Martin Čičin Šain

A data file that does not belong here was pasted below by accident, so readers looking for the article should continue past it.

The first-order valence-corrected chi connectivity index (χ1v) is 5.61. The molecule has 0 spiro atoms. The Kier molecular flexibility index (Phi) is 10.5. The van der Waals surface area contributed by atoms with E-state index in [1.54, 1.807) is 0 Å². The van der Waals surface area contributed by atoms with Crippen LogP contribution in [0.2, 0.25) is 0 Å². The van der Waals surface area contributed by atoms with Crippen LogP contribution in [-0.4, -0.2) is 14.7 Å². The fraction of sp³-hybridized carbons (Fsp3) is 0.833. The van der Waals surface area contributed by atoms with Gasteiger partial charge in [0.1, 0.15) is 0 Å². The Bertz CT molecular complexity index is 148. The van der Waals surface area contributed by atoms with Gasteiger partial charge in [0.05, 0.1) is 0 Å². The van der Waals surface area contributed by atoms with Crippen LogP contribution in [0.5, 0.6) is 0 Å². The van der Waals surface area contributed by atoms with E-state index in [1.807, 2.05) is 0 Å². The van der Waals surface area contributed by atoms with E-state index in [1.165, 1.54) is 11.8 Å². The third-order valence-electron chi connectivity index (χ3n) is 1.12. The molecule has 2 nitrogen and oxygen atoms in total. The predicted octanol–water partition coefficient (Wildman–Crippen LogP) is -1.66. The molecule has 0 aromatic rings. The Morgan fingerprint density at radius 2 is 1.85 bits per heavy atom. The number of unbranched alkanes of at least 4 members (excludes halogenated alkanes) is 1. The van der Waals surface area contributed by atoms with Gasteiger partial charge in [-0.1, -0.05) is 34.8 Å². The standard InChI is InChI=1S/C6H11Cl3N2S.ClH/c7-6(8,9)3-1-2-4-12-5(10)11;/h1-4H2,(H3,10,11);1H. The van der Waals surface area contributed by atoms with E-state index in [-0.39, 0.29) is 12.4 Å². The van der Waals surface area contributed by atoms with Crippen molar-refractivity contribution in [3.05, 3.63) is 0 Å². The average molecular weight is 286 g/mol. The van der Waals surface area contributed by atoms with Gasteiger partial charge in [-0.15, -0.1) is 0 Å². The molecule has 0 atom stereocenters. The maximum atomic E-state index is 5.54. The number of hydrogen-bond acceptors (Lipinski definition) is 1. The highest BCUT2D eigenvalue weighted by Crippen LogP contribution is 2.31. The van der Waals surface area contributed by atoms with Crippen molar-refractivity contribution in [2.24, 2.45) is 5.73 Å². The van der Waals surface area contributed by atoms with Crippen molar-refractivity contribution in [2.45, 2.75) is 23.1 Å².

Martin Čičin Šain was born in 1952 in Vodice. From 1973 he worked as a member of the Yugoslav Police, and later the Croatian Police forces. He joined the war following the appearance of road blocks. His first assignments were to scout the hinterland behind Šibenik, Skradin and Vodice. He was successful in communicating with the local Serb population and thanks to his efforts some of the road barricades were taken down. Following a heart attack, he underwent treatment. From July 1, 1991 he acted as the Chief of the police station in Kijevo. He was one of those who reached the decision to evacuate Kijevo with the aim of saving people's lives. After the fall of and retreat from Kijevo he participated in the organisation of the defence of Vodice and its surroundings and he took part in the »September war« - the defence of Šibenik when JNA [Yugoslav National Army] tanks were stopped at the Šibenik bridge. He worked in the Croatian Army until 1995 when he retired for family reason and due to consequences of the war. After a series of attempts he attained the status of a war veteran in 2009. Today he lives in Vodice, in poor physical health, and views the system established in the Croatian state with distrust.